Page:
Christian conversion, the rise of Naga national consciousness, and Naga nationalist politics

  • Shonreiphy Longvah Sikkim Central University


Religion, a strong belief in the existence of an omnipotent supernatural being that controls human destiny, has long been part of the Naga way of life. Even before Nagas converted to Christianity, they believed in the existence of a Creator, and to whom different Naga tribes accorded different names. Most Naga tribes also had a clear belief system pertaining the afterlife. Part of this article argues that it is therefore a misnomer to define traditional Naga religion as ‘animistic’, as has been commonly done. However, ancient Naga religion did not generate a sense of Naga nationalism in the way, I will argue, Christian conversions did. By the late 19th and early 20th century, many Nagas had been converted to Christianity. At the same time, Nagas’ self-awareness as a political community that shared a common identity and destiny was also born. This article contends that Christian conversion was predominantly responsible for the rise of Naga nationalism.

Author Biography

Shonreiphy Longvah, Sikkim Central University
Guest Faculty in Peace and Conflict Studies & Management


Allen, B. C. (1905), Naga Hills and Manipur: Socio-economic history, Delhi: Gian Publications.

Barrington, L. W. (1997), ‘“Nation” and “Nationalism”: The misuse of key concepts in Political Science’, Political Science and Politics 30(4): 712-716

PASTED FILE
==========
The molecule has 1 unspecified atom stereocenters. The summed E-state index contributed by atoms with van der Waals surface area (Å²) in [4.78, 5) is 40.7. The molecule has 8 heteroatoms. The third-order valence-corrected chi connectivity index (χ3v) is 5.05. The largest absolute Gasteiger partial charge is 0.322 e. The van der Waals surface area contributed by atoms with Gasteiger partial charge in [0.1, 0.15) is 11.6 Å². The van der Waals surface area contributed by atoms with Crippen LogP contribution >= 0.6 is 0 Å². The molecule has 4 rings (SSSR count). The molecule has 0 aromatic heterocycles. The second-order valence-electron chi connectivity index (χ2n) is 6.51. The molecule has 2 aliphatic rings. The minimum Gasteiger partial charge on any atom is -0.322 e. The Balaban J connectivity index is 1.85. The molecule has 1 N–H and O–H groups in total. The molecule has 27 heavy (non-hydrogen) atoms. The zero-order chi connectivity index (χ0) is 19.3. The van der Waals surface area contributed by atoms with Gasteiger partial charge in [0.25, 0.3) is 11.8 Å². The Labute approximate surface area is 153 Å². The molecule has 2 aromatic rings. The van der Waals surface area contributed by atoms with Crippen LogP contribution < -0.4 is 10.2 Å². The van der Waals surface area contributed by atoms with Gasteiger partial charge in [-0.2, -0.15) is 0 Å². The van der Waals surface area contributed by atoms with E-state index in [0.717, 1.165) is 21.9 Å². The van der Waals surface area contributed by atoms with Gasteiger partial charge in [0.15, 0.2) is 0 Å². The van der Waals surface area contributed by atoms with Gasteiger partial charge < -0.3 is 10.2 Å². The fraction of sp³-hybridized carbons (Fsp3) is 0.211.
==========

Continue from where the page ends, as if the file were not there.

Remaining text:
Baruah, S. (2003), ‘Confronting constructionism: Ending India’s Naga war’, Journal of Peace Research 40(3): 321-338.

Burling, R. (2007), Language, Ethnicity and Migration in Northeast India, University of Michigan, Accessed at on 06 February 2017.

Chidester, D. (2009), ‘Darwin’s Dogs: Animals, animism, and the problem of religion’, Soundings: An Interdisciplinary Journal 92 (1/2): 51-75.

Das, G. (2013), Insurgencies in North-East India: Moving towards resolution, New Delhi: Pentagon Press.

Elwin, V. (1961), Nagaland, Shillong: P. Dutta for the Research Department, Adviser’s Secretariat.

Galtung, J. (2000), ‘Leaving the twentieth century, entering the twenty-first: Some basic conflict formation’, in J. Galtung and C. G. Jacobsen (eds.), Searching for peace: The road to transcend, London: Pluto Press: 51-65
Hechter, M. (2004), Containing nationalism, New York: Oxford University Press.

Henningsen, B. (2007), The Church’s contribution for unity and welfare in Nagaland, Kohima: Council of Naga Baptist Churches.

Iralu, K. D. (2005), ‘The fifty four year Indo-Naga conflict’, in M. Hussain (ed.), Coming out of violence: Essays on ethnicity, conflict resolution and peace processes in North-East India, New Delhi: Regency Publications: 170-196.

Lasuh, W. (ed.) & V. K. Nuh (compiled) (2002), The Naga chronicle, New Delhi: Regency Publications.

Longvah, S. (2015), Peace process in Nagaland and the role of Naga People's Front, PhD. thesis, North Eastern Hill University.